I think this one’s really been connecting. I‘m really glad people have taken the time to listen to it – that’s one thing I’ve noticed. It’s been really nice and it charted as well, getting to #3 on the electronic iTunes charts. I don’t think I had any expectations of it doing that well, I guess I was just hopeful. I feel like it’s just been a natural progression and I’m just grateful for that really.
On the perks of being an independent artist:
That’s what’s really cool about some of the Australian acts who are independent, there’s so many people in Australia who don’t have a label and can make what they want. I’m not being precious about it, it’s just kind of nice. I probably wouldn’t have been able to have this kind of EP from a label in Australia but I don’t mind that it’s a little imperfect. It’s who I am.
On the art of improvising:
I had this exercise in university when I was studying music improvisation that I really liked, which I think is the best way to start. You put this song on that you’ve written all the chords for and normally you’ll play through as an 82-bar solo. Instead, just put it on loop and solo over it 34 times or something like that. It’ll take you like an hour but by the end of it you actually start pushing yourself and getting more creative. Then I can go back at the end, listen back and see where I started. ‘Kyneton’, the last song on Viet Rose, was that kind of thing. I’d just been rehearsing with the piano all morning and this little piece of it came out. It’s really simple.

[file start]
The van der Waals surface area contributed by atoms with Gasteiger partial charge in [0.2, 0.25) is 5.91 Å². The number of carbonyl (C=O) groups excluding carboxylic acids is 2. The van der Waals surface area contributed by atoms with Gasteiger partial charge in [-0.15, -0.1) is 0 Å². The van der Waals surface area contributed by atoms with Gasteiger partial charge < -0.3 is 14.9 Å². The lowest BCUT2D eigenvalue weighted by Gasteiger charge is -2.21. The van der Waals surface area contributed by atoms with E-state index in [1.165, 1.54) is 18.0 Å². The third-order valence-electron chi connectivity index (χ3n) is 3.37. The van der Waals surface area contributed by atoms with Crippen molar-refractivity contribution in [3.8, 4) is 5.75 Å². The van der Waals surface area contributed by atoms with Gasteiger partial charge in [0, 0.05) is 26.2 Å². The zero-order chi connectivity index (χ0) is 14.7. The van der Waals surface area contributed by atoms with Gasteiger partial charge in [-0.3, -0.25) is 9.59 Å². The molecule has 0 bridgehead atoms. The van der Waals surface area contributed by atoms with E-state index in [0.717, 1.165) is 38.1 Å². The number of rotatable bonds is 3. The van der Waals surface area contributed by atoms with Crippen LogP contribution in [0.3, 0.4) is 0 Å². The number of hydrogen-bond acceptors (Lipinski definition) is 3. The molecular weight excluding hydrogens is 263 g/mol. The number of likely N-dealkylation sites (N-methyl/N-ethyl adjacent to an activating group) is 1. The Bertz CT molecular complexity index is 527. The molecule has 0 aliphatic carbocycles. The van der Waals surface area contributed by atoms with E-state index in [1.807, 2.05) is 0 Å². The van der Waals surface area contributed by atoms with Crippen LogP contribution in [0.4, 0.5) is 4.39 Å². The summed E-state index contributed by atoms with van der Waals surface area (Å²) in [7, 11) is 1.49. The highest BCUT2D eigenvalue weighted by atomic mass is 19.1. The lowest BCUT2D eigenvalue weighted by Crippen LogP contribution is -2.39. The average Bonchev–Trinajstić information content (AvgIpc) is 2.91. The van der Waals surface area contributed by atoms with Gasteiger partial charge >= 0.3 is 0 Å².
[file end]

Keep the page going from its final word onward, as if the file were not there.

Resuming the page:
On what part of Viet Rose he is most proud of: